Seen from atop the towering Tokyo Sky Tree, the patchwork of narrow alleyways and ramshackle houses that make up Tokyo's Sumida district is a picturesque throwback to the Japan of yesteryear.
But this densely packed district—home to about 230,000 people—is one of the Japanese capital's most at-risk neighbourhoods, where officials are busily preparing for the "Big One", a long-expected monster earthquake that experts say will one day rock the city of 12 million.
"The earthquake will happen," said Shinishi Sakai, a professor at the University of Tokyo's quake research institute.
"We don't know when, but it definitely will happen."
Seismically-active Japan is used to quakes and the threat of tsunami. It has been on heightened watch since the March 2011 disaster, which pounded the nation's northeastern coast, leaving around 19,000 dead or missing.
While the epicentre was well away from Tokyo, the 9.0 magnitude quake sent powerful tremors through the huge city, a salutary reminder to residents young and old that they are living in a potential disaster area.
"Many people were crying—of course I was afraid," 10-year-old Tokyo student Shuntaro Kanuka remembers.
Experts have long warned that Tokyo—Japan's financial, political, economic and social capital—is vulnerable to a massive temblor that will rival the 1923 Great Kanto Earthquake, which killed more than 100,000 in and around the sprawling megalopolis.
And few in Sumida doubt the destruction that could be unleashed by such a disaster—the district was destroyed during Tokyo's worst quake as fires ripped through its maze of low-lying wooden homes.
While much of Tokyo's modern architecture is quake-resistant, the same cannot be said for Sumida with its wood-framed homes and narrow streets that would be nearly impossible for emergency crews to navigate.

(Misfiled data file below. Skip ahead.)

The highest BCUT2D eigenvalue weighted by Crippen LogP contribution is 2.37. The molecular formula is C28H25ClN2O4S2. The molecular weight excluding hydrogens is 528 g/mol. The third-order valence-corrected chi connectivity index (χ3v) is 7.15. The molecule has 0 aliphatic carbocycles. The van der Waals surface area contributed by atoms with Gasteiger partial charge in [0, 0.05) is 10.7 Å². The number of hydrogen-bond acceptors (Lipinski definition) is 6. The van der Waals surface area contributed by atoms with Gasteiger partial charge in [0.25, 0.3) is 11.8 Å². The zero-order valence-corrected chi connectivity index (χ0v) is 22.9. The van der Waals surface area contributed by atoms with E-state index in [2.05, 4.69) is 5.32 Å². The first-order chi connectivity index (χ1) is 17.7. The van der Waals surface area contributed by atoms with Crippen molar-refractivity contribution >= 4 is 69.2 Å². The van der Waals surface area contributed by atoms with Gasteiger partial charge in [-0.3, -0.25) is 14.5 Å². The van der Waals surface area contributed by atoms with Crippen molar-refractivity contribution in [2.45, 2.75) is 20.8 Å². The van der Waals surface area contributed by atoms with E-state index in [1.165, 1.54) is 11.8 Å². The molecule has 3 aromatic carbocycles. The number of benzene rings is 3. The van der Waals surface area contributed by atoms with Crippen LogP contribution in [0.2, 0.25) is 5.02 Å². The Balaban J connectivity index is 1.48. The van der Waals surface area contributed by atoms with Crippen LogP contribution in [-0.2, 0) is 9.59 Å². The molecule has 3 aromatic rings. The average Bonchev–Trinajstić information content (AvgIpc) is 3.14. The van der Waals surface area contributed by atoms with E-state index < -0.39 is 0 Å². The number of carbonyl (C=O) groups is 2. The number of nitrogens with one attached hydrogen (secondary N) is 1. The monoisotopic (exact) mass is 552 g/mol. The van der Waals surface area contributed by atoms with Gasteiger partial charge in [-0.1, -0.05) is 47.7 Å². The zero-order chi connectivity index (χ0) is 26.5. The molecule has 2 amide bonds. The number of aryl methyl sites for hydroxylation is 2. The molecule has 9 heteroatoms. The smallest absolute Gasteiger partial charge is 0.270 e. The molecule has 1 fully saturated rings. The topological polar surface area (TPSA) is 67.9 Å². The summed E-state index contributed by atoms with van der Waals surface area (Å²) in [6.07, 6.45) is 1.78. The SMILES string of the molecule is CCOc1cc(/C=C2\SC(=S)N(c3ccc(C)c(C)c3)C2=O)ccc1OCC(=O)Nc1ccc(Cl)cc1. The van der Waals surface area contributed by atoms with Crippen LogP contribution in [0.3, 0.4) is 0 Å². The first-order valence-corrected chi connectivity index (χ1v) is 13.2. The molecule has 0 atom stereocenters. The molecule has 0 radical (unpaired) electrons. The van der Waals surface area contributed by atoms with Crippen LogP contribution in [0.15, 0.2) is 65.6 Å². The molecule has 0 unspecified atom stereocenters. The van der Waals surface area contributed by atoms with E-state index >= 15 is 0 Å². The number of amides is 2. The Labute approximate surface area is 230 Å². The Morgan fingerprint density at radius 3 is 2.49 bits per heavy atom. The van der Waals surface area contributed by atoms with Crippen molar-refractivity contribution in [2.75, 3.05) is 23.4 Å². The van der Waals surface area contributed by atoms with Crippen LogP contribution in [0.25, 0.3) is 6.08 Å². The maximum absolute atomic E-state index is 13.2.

To deal with that problem, residents regularly participate in fire drills in the shadow of the newly constructed Tokyo Sky Tree—the world's tallest tower at 634 metres (2,080 feet).
The communications tower would play a key role in any future disaster with mobile cameras that monitor the area and could help ease a large-scale evacuation, says Koji Sudo, head of Sumida's disaster-prevention unit.
"A fire would be immediately detected by the cameras, so it makes evacuation easier and people can be guided to safe zones," he said.
Inside the tower is a satellite-linked observation centre connected to emergency services. Outside, tanks are filled with thousands of tons of water to help quell any blaze.
"We have an autonomous power supply that will last three days and our own radio and phone transmission system," Sudo said.
Concern about the so-called "Big One" spiked again over the summer when the government unveiled a worst-case disaster scenario that estimated 323,000 people would die if a 9.0 magnitude unleashed a 34-metre tsunami along the coastline south of Tokyo.
City officials said it was intended to encourage improvements in quake warning systems, evacuation planning and disaster reduction.
It coincided with a national earthquake drill, held every year on September 1.
Police suspended traffic at some 120 points in central Tokyo to dedicate lanes to emergency and military vehicles while passengers were guided to safe zones from train stations in a simulation of a post-quake scenario.
About 8.0 billion yen ($100 million) has been spent on fireproofing homes in Sumida, especially the wooden-framed residences, and clearing dead-end streets that would prevent residents from fleeing.
"People want to live and work here. This is why we are working to make the area more resistant to earthquakes and fires," said Shigemoto Sahara, head of a local residents' association.
Sahara added that the association has ramped up efforts to keep track of its residents, especially the elderly.
"After March 11, we made a list of old people in the district, especially those living alone. There is a sense of solidarity here," Sahara said.
As Japan become better prepared for the inevitable disaster, new knowledge also brings new uncertainty.
In the past five years, nearly 300 seismographs have been installed in Tokyo schools at a cost of over 1.0 billion yen, transmitting data to a central authority.
But the plan has also revealed worrying subterranean activity: fault lines far shallower than previously thought.
"It was a great shock to me," said Sakai at Tokyo's quake research institute, as he stared as his seismograph-connected laptop.
"It's constantly moving down there."
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